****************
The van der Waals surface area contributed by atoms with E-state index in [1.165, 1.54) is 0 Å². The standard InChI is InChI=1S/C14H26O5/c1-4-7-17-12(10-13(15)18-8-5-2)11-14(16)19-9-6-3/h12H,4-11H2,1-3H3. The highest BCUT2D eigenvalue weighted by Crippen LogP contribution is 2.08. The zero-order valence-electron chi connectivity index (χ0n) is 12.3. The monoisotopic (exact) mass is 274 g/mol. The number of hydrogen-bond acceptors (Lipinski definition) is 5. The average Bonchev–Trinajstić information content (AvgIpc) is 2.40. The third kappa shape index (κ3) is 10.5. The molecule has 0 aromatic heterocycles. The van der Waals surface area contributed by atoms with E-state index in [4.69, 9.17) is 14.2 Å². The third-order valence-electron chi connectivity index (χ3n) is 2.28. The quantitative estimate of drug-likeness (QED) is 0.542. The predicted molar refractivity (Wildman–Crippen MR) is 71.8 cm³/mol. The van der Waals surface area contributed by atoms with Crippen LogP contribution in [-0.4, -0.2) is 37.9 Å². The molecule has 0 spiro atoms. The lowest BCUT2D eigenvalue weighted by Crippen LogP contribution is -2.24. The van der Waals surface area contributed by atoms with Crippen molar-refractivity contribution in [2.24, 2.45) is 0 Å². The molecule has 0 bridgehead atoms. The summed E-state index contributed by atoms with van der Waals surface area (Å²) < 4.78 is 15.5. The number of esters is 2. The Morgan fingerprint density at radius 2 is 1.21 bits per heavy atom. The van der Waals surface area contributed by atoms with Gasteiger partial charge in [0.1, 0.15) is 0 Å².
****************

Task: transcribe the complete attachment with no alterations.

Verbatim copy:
The van der Waals surface area contributed by atoms with E-state index in [1.165, 1.54) is 0 Å². The standard InChI is InChI=1S/C14H26O5/c1-4-7-17-12(10-13(15)18-8-5-2)11-14(16)19-9-6-3/h12H,4-11H2,1-3H3. The highest BCUT2D eigenvalue weighted by Crippen LogP contribution is 2.08. The zero-order valence-electron chi connectivity index (χ0n) is 12.3. The monoisotopic (exact) mass is 274 g/mol. The number of hydrogen-bond acceptors (Lipinski definition) is 5. The average Bonchev–Trinajstić information content (AvgIpc) is 2.40. The third kappa shape index (κ3) is 10.5. The molecule has 0 aromatic heterocycles. The van der Waals surface area contributed by atoms with E-state index in [4.69, 9.17) is 14.2 Å². The third-order valence-electron chi connectivity index (χ3n) is 2.28. The quantitative estimate of drug-likeness (QED) is 0.542. The predicted molar refractivity (Wildman–Crippen MR) is 71.8 cm³/mol. The van der Waals surface area contributed by atoms with Crippen LogP contribution in [-0.4, -0.2) is 37.9 Å². The molecule has 0 spiro atoms. The lowest BCUT2D eigenvalue weighted by Crippen LogP contribution is -2.24. The van der Waals surface area contributed by atoms with Crippen molar-refractivity contribution in [2.24, 2.45) is 0 Å². The molecule has 0 bridgehead atoms. The summed E-state index contributed by atoms with van der Waals surface area (Å²) < 4.78 is 15.5. The number of esters is 2. The Morgan fingerprint density at radius 2 is 1.21 bits per heavy atom. The van der Waals surface area contributed by atoms with Gasteiger partial charge in [0.1, 0.15) is 0 Å².